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Taxi drivers jailed for their part in £9million cannabis drugs plot

Three taxi drivers used as couriers by a Vietnamese businessman have been jailed for their role in a £9.1 million drug smuggling empire.

Sunder Ahuja, Amrik Lamba and Abdul Shirzad ferried nearly a ton of cannabis to Plymouth, Devon, from West London.

Kingpin Tam Tran made a total of 89 trips to the town, hiring the trio to drive him there and back. 

Police in Plymouth snared the smuggling gang when a Ford Galaxy, being driven by Lamba and transporting Tran, was stopped and £52,600 in cash was found.

Vietnamese businessman Tam Tran who was jailed for six years

Amrik Lamba (left) one of the taxi drivers jailed today and Tam Tran (right) who was found in a car carrying more than £50,000 in cash

The Vietnamese had just handed over 9.8kg of cannabis to Plymouth ringleader Nicholas Doyle. 

After seizing the cash, they also raided a Vauxhall Zafira driven by another member of the ring, Peter Stewart, 40, of Efford, Plymouth, who told police there was ‘sh**loads’ of cannabis in his car.

Prosecutors said that they believed roughly 910kg of cannabis was transported by the gang, with a street value of around £9.1million. 

Judge Ian Lawrie said drivers Ahuja, Lamba and Shirzad ‘chose money over the fact that they were participants in a serious crime.’ 

The drugs ring were jailed for smuggling nearly a ton of cannabis from London to Plymouth

The drugs ring were jailed for smuggling nearly a ton of cannabis from London to Plymouth

He added: ‘Their clear good qualities and responsibilities did not inhibit their offending. 

‘These are men with children and responsibilities as parents and they therefore should have known better than involve themselves in a drug supply arrangement whereby drugs and all their attendant misery were being shipped to Plymouth.’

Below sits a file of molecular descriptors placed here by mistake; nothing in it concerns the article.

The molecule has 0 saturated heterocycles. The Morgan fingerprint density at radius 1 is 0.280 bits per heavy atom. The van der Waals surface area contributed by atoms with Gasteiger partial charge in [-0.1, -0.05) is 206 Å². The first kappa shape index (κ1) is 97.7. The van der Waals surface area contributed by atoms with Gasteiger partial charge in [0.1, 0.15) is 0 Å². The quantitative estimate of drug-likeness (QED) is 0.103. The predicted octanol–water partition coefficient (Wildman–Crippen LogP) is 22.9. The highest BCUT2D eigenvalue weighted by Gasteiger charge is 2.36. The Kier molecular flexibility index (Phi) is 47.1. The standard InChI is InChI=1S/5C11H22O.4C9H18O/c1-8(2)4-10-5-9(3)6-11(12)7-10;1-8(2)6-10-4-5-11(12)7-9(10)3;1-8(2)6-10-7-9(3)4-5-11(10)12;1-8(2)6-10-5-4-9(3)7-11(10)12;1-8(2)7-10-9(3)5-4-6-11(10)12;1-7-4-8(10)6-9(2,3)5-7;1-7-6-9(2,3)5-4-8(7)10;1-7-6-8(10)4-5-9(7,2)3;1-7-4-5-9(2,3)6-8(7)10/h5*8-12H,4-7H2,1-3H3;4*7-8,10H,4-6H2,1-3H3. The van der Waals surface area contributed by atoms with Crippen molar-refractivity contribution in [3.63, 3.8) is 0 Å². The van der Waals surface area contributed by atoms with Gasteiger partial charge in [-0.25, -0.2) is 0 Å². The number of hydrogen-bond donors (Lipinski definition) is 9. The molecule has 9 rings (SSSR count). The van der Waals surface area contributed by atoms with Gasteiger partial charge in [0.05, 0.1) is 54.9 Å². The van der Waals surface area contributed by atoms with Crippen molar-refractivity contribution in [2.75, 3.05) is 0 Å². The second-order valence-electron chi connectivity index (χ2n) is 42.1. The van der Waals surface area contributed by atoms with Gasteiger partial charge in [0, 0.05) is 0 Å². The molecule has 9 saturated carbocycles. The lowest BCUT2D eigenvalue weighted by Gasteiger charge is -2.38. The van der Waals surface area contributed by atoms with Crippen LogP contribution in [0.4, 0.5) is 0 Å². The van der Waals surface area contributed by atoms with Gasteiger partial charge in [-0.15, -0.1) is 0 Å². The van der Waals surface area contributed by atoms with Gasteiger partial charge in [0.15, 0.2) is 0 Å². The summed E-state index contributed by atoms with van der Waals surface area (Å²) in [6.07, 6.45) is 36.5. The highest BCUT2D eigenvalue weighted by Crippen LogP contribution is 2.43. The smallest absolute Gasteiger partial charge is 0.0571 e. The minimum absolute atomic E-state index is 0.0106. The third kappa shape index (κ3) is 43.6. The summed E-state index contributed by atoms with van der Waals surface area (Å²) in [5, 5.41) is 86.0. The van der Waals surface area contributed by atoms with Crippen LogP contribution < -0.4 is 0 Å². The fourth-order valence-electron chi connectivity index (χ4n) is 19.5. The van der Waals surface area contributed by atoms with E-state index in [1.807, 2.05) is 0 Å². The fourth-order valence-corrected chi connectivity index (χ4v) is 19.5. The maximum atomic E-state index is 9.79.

Judge Lawrie ordered that £64,460 seized from the smuggling operation will be donated to local charities.

Ahuja, 48, of Southall – who made 48 trips with Tran to Devon – and Shirzad, of Hounslow – who made five runs – both pleaded not guilty of conspiracy to supply a Class B drug but were convicted in November.

They were both jailed for six years at Plymouth Crown Court. Lamba, of West Drayton, who made a total of 38 trips to Plymouth, was jailed for two years and four months after admitting his part in the plot.

The court heard Lamba has two disabled children, at least one of whom will have to go in to care during his prison stint.

His lawyer Nick Hewin, said: ‘This is undoubtedly involvement through naivety to make like more bearable for a family struggling on so many levels.’ 

Ahuja, a married father of three, told the court he grew up in Afghanistan and was kidnapped in his 20s, and a ransom had to be paid for his release. He sought political asylum in Britain in 1995.

His barrister Andrew Lloyd-Eley, submitted 22 pages of character references to the sentencing hearing and called two live witnesses, including his 17-year-old daughter, to speak on the defendant’s behalf.

He added: ‘He is a man who has dedicated himself to helping others almost his entire life.’ 

Francesca Whebell, representing Shirzad, who made just five drugs runs, said he ‘never questioned’ Tran about his long trips. He to had fled Afghanistan to Britain.

He said he was the carer for a baby and an older child because his wife was suffering from post natal depression.  

 ‘These are men with children and responsibilities as parents and they therefore should have known better

Judge Ian Lawrie during sentencing 

Tran, who refused to give his age to the court and was said to be living in rented accommodation in Paddington, west London, was jailed for six years.

Doyle, of Efford, was given a five year and six month sentence. Stewart was jailed for two years and four months, while 30-year-old accomplice Paul Marr, of Mutley, was given a 15 month term, suspended for two years. He will also have to carry out 200 hours of unpaid work and pay £1,000 costs.

Det Sgt Jason Kelly, the officer in charge of the investigation, said: ‘It is only a matter of time before most people are caught and ore likely than not you are going to get a prison sentence.

‘This was a large scale conspiracy. There may be a lot of cash involved but if you get a prison sentence, it is difficult to buy that time back.

‘I think this sentence sends a message in that anyone who contemplates getting involved in a conspiracy of that sizes faces at least two years in custody.

‘Police get comments that we are wasting their time looking at a Class B drug but we see with organised crime gangs when this amount of money is involved is that there is not a single strand of criminality.’